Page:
There's an anecdote I encountered while researching this review, and I honestly don't even care if it's true: Alvin York himself visited the set to make sure the filmmakers were treating the story honestly and fairly, and one of the star-struck crew asked how many Germans he killed in the war. At which point, the veteran started sobbing. That's an interesting movie: still not maybe a film that Hawks would have been the best director for, though it would have required and deserved a lot more engagement from all concerned. But Sergeant York can't go there: once York has squared his Christian faith with the knowledge that he has to kill enemy combatants, it never crops up again, and while Cooper is exactly the sort of actor who'd have been great at letting that backstory influence his performance even when it wasn't detailed in the script, I genuinely don't see it.

Sergeant York couldn't be any other film than the one it is: in 1941, the audience wanted one thing only, and the studio gave it to them, and that's that. I would certainly not suggest that it's somehow crucially deficient because it takes a one-note approach to depicting warfare, when that was the only way it was ever going to get made. But for all that it's a vividly inspirational film, it seems to have been by people who weren't, themselves, inspired. It's a good film and a great time capsule, and speaking as one with a deep fascination for how WWII-era Hollywood movies dealt with packaging and depicting war, I have only ever been glad to see it. But the story, and even the first portion of the movie as it exists, deserves better, fuller treatment than it gets here.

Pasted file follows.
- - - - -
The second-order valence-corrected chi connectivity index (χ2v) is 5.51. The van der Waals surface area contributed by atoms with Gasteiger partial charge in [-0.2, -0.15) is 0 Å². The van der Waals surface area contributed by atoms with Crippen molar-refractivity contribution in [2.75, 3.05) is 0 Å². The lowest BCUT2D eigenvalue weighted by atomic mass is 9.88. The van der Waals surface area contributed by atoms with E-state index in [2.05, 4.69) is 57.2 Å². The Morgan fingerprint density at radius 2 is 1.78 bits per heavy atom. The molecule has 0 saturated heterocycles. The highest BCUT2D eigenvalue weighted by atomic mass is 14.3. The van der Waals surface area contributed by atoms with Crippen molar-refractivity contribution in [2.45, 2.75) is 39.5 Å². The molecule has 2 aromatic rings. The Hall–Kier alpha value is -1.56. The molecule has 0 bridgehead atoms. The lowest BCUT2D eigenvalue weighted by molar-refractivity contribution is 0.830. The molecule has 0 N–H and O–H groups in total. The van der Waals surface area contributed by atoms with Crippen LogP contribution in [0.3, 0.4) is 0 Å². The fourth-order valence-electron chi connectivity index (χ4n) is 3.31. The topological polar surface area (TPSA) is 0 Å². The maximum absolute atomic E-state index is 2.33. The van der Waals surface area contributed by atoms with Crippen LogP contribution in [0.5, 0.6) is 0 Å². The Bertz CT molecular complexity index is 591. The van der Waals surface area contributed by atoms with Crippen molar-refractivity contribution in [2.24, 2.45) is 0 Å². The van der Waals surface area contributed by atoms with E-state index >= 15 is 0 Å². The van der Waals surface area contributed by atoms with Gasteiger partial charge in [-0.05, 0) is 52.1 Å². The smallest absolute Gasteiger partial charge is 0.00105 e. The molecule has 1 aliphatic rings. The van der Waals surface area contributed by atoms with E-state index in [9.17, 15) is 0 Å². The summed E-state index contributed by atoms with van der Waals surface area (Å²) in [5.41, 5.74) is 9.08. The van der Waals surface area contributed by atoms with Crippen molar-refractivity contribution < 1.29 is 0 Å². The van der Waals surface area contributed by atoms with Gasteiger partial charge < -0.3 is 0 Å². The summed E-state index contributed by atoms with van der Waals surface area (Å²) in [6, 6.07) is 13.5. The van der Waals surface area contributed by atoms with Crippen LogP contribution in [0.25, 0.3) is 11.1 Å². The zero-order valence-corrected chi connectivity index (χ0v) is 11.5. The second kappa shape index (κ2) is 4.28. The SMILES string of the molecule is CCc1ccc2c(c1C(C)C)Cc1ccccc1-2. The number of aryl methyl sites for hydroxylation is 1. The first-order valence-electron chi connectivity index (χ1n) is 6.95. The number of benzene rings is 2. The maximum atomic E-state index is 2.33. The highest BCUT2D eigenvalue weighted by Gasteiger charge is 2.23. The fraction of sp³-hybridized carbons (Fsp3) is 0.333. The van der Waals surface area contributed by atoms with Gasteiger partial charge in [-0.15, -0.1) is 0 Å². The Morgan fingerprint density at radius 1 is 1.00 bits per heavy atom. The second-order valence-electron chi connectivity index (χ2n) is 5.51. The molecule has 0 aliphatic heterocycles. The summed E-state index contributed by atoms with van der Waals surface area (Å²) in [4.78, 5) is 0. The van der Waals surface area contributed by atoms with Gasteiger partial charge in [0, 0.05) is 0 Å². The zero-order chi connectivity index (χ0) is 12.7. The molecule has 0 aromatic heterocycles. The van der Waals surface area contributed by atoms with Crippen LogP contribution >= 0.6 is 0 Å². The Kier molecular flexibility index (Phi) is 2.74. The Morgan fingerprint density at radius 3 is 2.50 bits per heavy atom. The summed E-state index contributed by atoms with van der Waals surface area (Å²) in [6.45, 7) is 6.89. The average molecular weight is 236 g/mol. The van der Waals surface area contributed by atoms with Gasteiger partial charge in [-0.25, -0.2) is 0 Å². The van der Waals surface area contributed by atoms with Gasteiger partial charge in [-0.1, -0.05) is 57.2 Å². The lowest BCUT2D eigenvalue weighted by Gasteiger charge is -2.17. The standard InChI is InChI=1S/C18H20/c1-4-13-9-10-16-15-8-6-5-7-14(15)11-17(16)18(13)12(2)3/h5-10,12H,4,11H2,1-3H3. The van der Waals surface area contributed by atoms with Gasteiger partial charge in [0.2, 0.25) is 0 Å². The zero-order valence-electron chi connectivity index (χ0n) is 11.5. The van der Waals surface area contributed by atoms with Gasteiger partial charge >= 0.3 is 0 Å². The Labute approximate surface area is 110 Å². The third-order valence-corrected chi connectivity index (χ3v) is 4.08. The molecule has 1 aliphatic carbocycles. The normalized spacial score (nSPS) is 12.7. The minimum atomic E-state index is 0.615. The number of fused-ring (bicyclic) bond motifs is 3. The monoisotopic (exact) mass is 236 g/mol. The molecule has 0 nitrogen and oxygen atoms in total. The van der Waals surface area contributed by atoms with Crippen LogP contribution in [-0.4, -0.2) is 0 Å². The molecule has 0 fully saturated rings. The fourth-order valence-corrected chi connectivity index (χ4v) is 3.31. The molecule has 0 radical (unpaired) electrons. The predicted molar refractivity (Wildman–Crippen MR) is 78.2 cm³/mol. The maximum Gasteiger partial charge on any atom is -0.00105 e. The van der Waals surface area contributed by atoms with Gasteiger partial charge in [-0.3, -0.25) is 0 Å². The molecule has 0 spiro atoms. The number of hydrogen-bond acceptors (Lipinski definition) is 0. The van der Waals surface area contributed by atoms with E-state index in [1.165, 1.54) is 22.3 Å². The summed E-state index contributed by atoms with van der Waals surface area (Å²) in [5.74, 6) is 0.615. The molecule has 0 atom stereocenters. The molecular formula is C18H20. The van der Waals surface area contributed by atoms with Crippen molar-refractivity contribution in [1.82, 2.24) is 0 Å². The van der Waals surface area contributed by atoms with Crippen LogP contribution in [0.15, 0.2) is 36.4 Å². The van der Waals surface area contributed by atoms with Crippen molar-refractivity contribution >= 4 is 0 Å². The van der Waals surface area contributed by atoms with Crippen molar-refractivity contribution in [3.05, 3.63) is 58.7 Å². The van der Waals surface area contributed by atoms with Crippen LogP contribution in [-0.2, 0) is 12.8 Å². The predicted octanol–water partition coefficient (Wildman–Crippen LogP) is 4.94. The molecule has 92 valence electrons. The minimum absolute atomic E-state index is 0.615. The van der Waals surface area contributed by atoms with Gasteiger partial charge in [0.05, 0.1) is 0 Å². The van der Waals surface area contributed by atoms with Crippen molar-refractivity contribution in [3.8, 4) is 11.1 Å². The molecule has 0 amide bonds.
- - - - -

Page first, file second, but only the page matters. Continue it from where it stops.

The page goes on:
Elsewhere in American cinema in 1941
-Radio and New York theater whiz kid Orson Welles raises a ruckus with his newsman biopic Citizen Kane
-John Huston, son of character actor Walter, makes his directorial debut with the proto-noir classic The Maltese Falcon
-Preston Sturges achieves the zenith of American comedy with The Lady Eve and Sullivan's Travels

Elsewhere in world cinema in 1941
-The Indian production Khazanchi introduces the use of pop music styles in that country's filmmaking, changing the shape of the industry
-British filmmaking team Michael Powell & Emeric Pressburger make the legandary propaganda adventure 49th Parallel
-Mizoguchi Kenji makes the giant-scale, lightly propagandastic period epic The 47 Ronin in Japan